MADIT-CHIC: CRT beneficial in chemotherapy-induced cardiomyopathy
SAN FRANCISCO — Among patients with chemotherapy-induced cardiomyopathy eligible for cardiac resynchronization therapy, CRT improved left ventricular function and promoted reverse remodeling, according to the MADIT-CHIC study.
Although patients with chemotherapy-induced cardiomyopathy present with HF and have a 2-year survival rate lower than 50%, there had never been a systemic evaluation of CRT in this cohort, Cardiology Today Editorial Board Member Jagmeet P. Singh, MD, ScM, DPhil, FACC, FHRS, associate chief of cardiology, Roman W. DeSanctis Endowed Chair in Cardiology and founding director of the Resynchronization and Advanced Cardiac Therapeutics Program at Massachusetts General Hospital and professor of medicine at Harvard Medical School, said in an interview at the Heart Rhythm Society Annual Scientific Sessions.
“Even though cardiac resynchronization therapy has been around for several decades, and there have been many randomized clinical trials, the population with chemotherapy-induced cardiomyopathy has not been represented at all,” he told Cardiology Today. “They were not even mentioned in any of those studies. This is an orphan cohort of patients who are seen by an oncologist at one point in time and then later by cardiologists. What this requires is some sort of integrated approach in tracking these patients and better understanding the molecular underpinnings of chemotherapy and heart failure to transform the outcomes in this patient population. These patients do poorly compared with conventional patients with nonischemic cardiomyopathy.”
Singh and colleagues analyzed 30 patients with chemotherapy-induced cardiomyopathy (mean age, 64 years; 87% women) from 12 cardio-oncology programs who were indicated for CRT therapy, were implanted with a CRT device and underwent echocardiography at 6 months. The primary endpoint was change in LV ejection fraction at 6 months.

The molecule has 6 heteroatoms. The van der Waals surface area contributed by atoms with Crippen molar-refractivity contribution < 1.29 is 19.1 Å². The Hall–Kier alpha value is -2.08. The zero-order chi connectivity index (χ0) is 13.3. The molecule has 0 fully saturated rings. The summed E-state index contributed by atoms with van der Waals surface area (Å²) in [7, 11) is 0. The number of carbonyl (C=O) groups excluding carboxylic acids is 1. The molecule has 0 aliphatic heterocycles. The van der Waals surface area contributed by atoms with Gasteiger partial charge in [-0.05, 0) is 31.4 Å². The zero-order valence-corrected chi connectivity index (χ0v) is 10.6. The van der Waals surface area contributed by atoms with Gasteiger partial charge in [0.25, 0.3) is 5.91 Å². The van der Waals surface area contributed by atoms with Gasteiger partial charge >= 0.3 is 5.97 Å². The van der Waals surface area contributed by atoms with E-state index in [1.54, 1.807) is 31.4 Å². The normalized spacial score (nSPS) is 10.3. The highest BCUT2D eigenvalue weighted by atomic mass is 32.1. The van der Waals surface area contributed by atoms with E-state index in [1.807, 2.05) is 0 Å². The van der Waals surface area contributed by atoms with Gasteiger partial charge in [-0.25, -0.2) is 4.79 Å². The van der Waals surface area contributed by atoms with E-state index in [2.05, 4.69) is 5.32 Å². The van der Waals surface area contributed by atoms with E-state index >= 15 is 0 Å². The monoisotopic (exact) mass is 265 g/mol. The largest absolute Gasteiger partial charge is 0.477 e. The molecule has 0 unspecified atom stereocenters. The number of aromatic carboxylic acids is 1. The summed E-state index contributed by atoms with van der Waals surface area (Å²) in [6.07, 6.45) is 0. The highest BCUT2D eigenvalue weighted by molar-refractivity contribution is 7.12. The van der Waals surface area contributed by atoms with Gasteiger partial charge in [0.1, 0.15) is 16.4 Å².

Most of the patients had been treated with anthracyclines, and all were treated for breast cancer (73%), lymphoma (20%) or sarcoma (7%), Singh said.
LVEF improved a mean of 10.6% at 6 months (standard deviation, 6.6; 95% CI, 8.2-13.9; P < .001), according to the researchers. Improvement was consistent regardless of sex, age, NYHA class, QRS or baseline LVEF.
In addition, LV end-systolic volume decreased 37 mL, LV end-diastolic volume decreased 31.9 mL, left atrial volume decreased 12.6 mL, LV mass decreased 31 g, LV end-systolic diameter decreased 0.6 mm and LV end-diastolic diameter decreased 0.4 mm (P < .001 for all), Singh said.
“We know that reverse remodeling is a predictor of long-term outcomes,” Singh said in an interview. “We can infer that these patients will do better in the long term, but we need studies to track this.” – by Erik Swain
Singh JP, et al. LBCT02-04. Presented at: Heart Rhythm Society Annual Scientific Sessions; May 8-11, 2019; San Francisco.
Disclosure: The study was supported by an investigator-initiated research grant from Boston Scientific. Singh reports he consults for Abbott, Back Beat, Biotronik, Boston Scientific, EBR, Impulse Dynamics, Medtronic, Microport and Toray and received research grants from Abbott and Boston Scientific.